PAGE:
Countries/Jurisdictions of Primary Concern - United Kingdom

Bureau of International Narcotics and Law Enforcement Affairs
Report

The United Kingdom plays a leading role in European and world finance and remains attractive to money launderers because of the size, sophistication, and reputation of its financial markets. Observers feel the UK’s current regulatory architecture and the high degree of financial secrecy afforded to directors of British firms also are attractive to global criminal syndicates. Although narcotics are still a major source of illegal proceeds for money laundering, the proceeds of other offenses, such as financial fraud and the smuggling of people and goods, have become increasingly important. The past few years have seen an increase in the movement of cash via the non-bank financial system as banks and mainstream financial institutions have tightened their controls and increased their vigilance. Money exchanges; cash smugglers (into and out of the UK); and traditional gatekeepers, including lawyers and accountants, are used to move and launder criminal proceeds. Also on the rise are credit/debit card fraud, internet fraud, and the purchase of high-value assets to disguise illicit proceeds. Underground alternative remittance systems, such as hawala, are also common.

For additional information focusing on terrorist financing, please refer to the Department of State’s Country Reports on Terrorism, which can be found at: //2009-2017.state.gov/j/ct/rls/crt/

Do FINANCIAL INSTITUTIONs engage in currency transactions related to international narcotics trafficking that include significant amounts of US currency; currency derived from illegal sales in the U.S.; or illegal drug sales that otherwise significantly affect the U.S.: NO

criminalizATION OF money laundering:

“All serious crimes” approach or “list” approach to predicate crimes: All serious crimes

Are legal persons covered: criminally: YES civilly: YES

Know-your-customer (KYC) rules:

Enhanced due diligence procedures for PEPs: Foreign: YES Domestic: NO

KYC covered entities: Banks, credit unions, building societies, money service businesses, e-money issuers, and credit institutions; insurance companies; securities and investment service providers and firms; independent legal professionals, auditors, accountants, tax advisors, and insolvency practitioners; estate agents; casinos; high-value goods dealers; and trust or company service providers

REPORTING REQUIREMENTS:

Number of STRs received and time frame: 354,186: October 2013 – September 2014

Number of CTRs received and time frame: Not applicable

STR covered entities: Banks, credit unions, building societies, money service businesses, e-money issuers, and credit institutions; insurance companies; securities and investment service providers and firms; independent legal professionals, auditors, accountants, tax advisors, and insolvency practitioners; estate agents; casinos; high-value goods dealers; and trust or company service providers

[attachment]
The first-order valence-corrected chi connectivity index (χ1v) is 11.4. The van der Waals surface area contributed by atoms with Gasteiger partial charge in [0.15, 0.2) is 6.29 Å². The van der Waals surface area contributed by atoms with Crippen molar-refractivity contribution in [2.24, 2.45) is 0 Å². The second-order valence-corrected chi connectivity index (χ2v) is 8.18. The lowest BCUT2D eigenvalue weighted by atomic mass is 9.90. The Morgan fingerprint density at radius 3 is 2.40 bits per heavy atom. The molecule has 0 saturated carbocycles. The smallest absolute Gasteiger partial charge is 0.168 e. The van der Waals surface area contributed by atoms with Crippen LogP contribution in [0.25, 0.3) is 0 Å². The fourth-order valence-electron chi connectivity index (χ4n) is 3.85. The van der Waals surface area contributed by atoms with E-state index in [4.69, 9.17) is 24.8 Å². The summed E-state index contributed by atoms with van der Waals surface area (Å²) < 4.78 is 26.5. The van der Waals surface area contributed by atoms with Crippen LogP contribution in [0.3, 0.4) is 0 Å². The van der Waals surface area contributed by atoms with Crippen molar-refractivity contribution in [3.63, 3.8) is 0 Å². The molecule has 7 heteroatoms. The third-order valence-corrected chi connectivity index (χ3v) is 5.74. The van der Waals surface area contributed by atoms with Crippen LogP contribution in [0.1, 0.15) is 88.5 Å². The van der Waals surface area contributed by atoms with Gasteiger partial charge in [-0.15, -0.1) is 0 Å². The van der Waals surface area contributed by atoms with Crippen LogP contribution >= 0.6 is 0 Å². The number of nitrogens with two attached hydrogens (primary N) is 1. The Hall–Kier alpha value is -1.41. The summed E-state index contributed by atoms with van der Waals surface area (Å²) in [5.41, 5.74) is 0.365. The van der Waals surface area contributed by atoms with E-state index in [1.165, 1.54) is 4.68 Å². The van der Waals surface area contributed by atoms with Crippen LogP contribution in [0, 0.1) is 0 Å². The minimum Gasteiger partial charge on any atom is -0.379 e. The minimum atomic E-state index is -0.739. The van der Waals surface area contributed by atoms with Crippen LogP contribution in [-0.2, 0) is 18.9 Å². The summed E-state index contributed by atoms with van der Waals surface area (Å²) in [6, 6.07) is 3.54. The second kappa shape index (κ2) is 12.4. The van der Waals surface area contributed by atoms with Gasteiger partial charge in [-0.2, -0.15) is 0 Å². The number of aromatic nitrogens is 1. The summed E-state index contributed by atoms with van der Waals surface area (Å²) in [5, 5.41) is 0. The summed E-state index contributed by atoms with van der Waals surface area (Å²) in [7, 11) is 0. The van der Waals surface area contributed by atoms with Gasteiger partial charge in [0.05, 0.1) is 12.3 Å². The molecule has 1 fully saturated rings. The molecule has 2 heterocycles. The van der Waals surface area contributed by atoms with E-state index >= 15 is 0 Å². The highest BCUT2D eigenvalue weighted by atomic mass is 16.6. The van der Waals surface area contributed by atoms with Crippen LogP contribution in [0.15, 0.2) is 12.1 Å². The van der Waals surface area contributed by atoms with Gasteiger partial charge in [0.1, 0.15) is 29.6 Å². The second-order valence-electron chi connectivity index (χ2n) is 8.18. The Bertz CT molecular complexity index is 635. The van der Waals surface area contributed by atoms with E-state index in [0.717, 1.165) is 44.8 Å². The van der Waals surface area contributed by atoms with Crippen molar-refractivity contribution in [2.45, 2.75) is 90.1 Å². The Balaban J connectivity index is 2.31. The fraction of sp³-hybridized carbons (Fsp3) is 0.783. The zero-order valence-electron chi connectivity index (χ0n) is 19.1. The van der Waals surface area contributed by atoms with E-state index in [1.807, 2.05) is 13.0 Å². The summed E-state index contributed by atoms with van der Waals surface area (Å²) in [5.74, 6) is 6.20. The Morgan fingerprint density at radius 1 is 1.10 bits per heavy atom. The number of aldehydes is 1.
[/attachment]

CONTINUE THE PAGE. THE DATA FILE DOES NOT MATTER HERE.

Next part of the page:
money laundering criminal Prosecutions/convictions:

Prosecutions: 64: January 1 - September 30, 2014

Convictions: 56: January 1 - September 30, 2014

Records exchange mechanism:

With U.S.: MLAT: YES Other mechanism: YES

With other governments/jurisdictions: YES

The United Kingdom is a member of the FATF. Its most recent mutual evaluation can be found at: http://www.fatf-gafi.org/countries/u-z/unitedkingdom/documents/mutualevaluationofunitedkingdomofgreatbritainandnorthernireland.html

Enforcement and implementation issues and comments:

The United Kingdom has a comprehensive AML/CFT regime and is an active participant in multilateral efforts to counter transnational financial crimes. The UK reviews and assesses the effectiveness and proportionality of its AML/CFT regime, including through the approval of updated and more accessible industry guidance. A further revision of the Money Laundering Directive was published in February 2013 and is currently being negotiated at an EU-wide level.

The Financial Conduct Authority (FCA) is in charge of consumer protection and the integrity of the UK’s financial system. The FCA now has all financial crime responsibilities previously held by the British Financial Services Authority (FSA). The UK has worked to change and update its procedures to make compliance easier and more attractive under Her Majesty’s Revenue & Customs Anti-Money Laundering Supervision Change Program. HM Treasury continues to work with the Home Office regarding the National Risk Assessment to provide sector-related insights and expertise. On April 1, 2014, the FCA took over regulation of the consumer credit industry, supervising compliance of over 50,000 firms with legal and regulatory financial crime obligations. In 2013 and 2014, the FCA fined two separate major banks over $13 million for flaws in their AML controls.

There is no enhanced customer due diligence for British politically exposed persons (PEPs). The UK should consider changing its rules to ensure domestic PEPs are identified and, if appropriate, subject to increased due diligence requirements in accordance with international recommendations.

In 2014, a significant and wide reaching money laundering investigation was initiated in Moldova which involved an international web of companies, including a large number of UK firms. The complex scheme involved billions of dollars of tainted money primarily routed through Russia and layered through complicit British front companies.

The UK is continuing with plans to require beneficial ownership of companies and trusts to be listed in public registers. The measure is aimed at combating international money laundering and tax evasion.